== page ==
Vass agrees, noting that too little or too much low-quality data in segregated databases can be a barrier for AI to make decisions in near real time. “Think about your typical daily decisions. You often make them based on incomplete or inconsistent data. But it is eas-ier for humans because we are equipped with intuition. In the case of CRM or workflow solutions, AI only works with the data that ex-ists and is available in reliable quality. It can’t work based on feelings only—at least not yet.”
Another data-related challenge involves privacy. “AI works best when it has a large dataset to draw from. However, the usual infor-mation that CRM needs to target can be limited. AI would be more effective if it could leverage broader datasets on demographics, markets, and industries across an entire customer base. This would allow for it to tell the user more than what has been successful with a particular customer in the past, but there are well founded concerns regarding how much data is too much and whether it com-promises an individual’s or company’s privacy,” says Draggoo.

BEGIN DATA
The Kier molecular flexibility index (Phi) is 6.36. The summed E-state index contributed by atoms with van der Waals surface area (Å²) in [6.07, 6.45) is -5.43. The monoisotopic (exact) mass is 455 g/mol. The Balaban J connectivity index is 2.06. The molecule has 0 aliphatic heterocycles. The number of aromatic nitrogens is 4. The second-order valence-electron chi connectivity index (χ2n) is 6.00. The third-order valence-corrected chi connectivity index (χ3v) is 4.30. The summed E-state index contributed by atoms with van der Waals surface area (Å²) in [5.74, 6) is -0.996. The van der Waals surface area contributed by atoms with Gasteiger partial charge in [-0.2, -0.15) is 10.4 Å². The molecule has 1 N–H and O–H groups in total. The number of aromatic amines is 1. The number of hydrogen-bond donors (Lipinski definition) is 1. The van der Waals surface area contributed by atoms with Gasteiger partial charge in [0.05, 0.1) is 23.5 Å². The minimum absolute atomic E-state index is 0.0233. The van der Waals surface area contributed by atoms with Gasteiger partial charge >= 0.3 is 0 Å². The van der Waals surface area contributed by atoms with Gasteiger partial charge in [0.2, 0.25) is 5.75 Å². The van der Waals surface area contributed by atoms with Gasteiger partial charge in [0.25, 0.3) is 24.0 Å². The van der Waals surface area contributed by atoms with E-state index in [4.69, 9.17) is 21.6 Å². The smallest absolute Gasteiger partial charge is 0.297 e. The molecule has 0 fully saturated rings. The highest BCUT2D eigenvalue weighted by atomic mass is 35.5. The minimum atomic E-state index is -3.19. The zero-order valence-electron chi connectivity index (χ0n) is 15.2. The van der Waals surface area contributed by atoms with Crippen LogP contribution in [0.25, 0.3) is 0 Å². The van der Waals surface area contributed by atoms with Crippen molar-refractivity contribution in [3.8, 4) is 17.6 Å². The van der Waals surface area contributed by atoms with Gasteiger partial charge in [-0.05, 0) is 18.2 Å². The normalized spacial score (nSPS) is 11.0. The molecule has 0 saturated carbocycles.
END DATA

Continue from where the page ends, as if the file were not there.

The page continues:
Additionally, AI often relies on having a training set with correct answers. However, in the realm of relationships, a right answer can often be difficult to identify, so it’s important to scope the problem correctly before providing the corresponding answer or response. “In order to implement AI into CRM software effectively, many choose to narrow down the problem to solve the broader problem. For example, rather than rely entirely on AI to suggest how to engage with any of your customers, an initial implementation might focus on a specific set of use cases—identifying customers who meet a specific set of conditions and mapping a sequence of interactions that model appropriate responses and reactions,” says Novich.